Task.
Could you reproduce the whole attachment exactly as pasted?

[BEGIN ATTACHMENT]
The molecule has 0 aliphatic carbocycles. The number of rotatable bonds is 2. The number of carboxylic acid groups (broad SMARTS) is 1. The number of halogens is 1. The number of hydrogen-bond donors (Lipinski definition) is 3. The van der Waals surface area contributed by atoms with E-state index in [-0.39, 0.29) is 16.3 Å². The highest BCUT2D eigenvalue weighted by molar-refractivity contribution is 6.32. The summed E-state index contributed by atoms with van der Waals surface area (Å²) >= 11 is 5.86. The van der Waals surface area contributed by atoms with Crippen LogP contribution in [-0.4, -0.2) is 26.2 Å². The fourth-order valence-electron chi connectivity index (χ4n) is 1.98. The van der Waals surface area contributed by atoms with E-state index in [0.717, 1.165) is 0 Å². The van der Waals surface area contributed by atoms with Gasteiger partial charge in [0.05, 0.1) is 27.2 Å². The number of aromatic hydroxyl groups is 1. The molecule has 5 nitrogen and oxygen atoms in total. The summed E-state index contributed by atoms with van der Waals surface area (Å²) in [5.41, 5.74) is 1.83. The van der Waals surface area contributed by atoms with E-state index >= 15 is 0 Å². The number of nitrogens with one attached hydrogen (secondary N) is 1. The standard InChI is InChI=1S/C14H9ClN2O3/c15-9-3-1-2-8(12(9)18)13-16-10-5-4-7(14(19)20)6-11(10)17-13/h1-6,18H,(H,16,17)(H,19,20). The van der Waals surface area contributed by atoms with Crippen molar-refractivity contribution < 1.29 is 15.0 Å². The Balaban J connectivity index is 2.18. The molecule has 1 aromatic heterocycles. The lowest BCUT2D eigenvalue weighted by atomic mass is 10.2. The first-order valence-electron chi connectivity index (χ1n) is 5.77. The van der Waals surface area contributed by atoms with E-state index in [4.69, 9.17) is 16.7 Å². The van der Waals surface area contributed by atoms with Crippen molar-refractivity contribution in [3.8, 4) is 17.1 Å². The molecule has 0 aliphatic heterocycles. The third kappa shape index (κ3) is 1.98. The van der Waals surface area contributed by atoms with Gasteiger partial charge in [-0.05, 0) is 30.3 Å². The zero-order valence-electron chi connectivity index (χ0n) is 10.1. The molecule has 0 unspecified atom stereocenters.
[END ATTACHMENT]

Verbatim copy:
The molecule has 0 aliphatic carbocycles. The number of rotatable bonds is 2. The number of carboxylic acid groups (broad SMARTS) is 1. The number of halogens is 1. The number of hydrogen-bond donors (Lipinski definition) is 3. The van der Waals surface area contributed by atoms with E-state index in [-0.39, 0.29) is 16.3 Å². The highest BCUT2D eigenvalue weighted by molar-refractivity contribution is 6.32. The summed E-state index contributed by atoms with van der Waals surface area (Å²) >= 11 is 5.86. The van der Waals surface area contributed by atoms with Crippen LogP contribution in [-0.4, -0.2) is 26.2 Å². The fourth-order valence-electron chi connectivity index (χ4n) is 1.98. The van der Waals surface area contributed by atoms with E-state index in [0.717, 1.165) is 0 Å². The van der Waals surface area contributed by atoms with Gasteiger partial charge in [0.05, 0.1) is 27.2 Å². The number of aromatic hydroxyl groups is 1. The molecule has 5 nitrogen and oxygen atoms in total. The summed E-state index contributed by atoms with van der Waals surface area (Å²) in [5.41, 5.74) is 1.83. The van der Waals surface area contributed by atoms with E-state index >= 15 is 0 Å². The number of nitrogens with one attached hydrogen (secondary N) is 1. The standard InChI is InChI=1S/C14H9ClN2O3/c15-9-3-1-2-8(12(9)18)13-16-10-5-4-7(14(19)20)6-11(10)17-13/h1-6,18H,(H,16,17)(H,19,20). The van der Waals surface area contributed by atoms with Crippen molar-refractivity contribution < 1.29 is 15.0 Å². The Balaban J connectivity index is 2.18. The molecule has 1 aromatic heterocycles. The lowest BCUT2D eigenvalue weighted by atomic mass is 10.2. The first-order valence-electron chi connectivity index (χ1n) is 5.77. The van der Waals surface area contributed by atoms with E-state index in [4.69, 9.17) is 16.7 Å². The van der Waals surface area contributed by atoms with Crippen molar-refractivity contribution in [3.8, 4) is 17.1 Å². The molecule has 0 aliphatic heterocycles. The third kappa shape index (κ3) is 1.98. The van der Waals surface area contributed by atoms with Gasteiger partial charge in [-0.05, 0) is 30.3 Å². The zero-order valence-electron chi connectivity index (χ0n) is 10.1. The molecule has 0 unspecified atom stereocenters.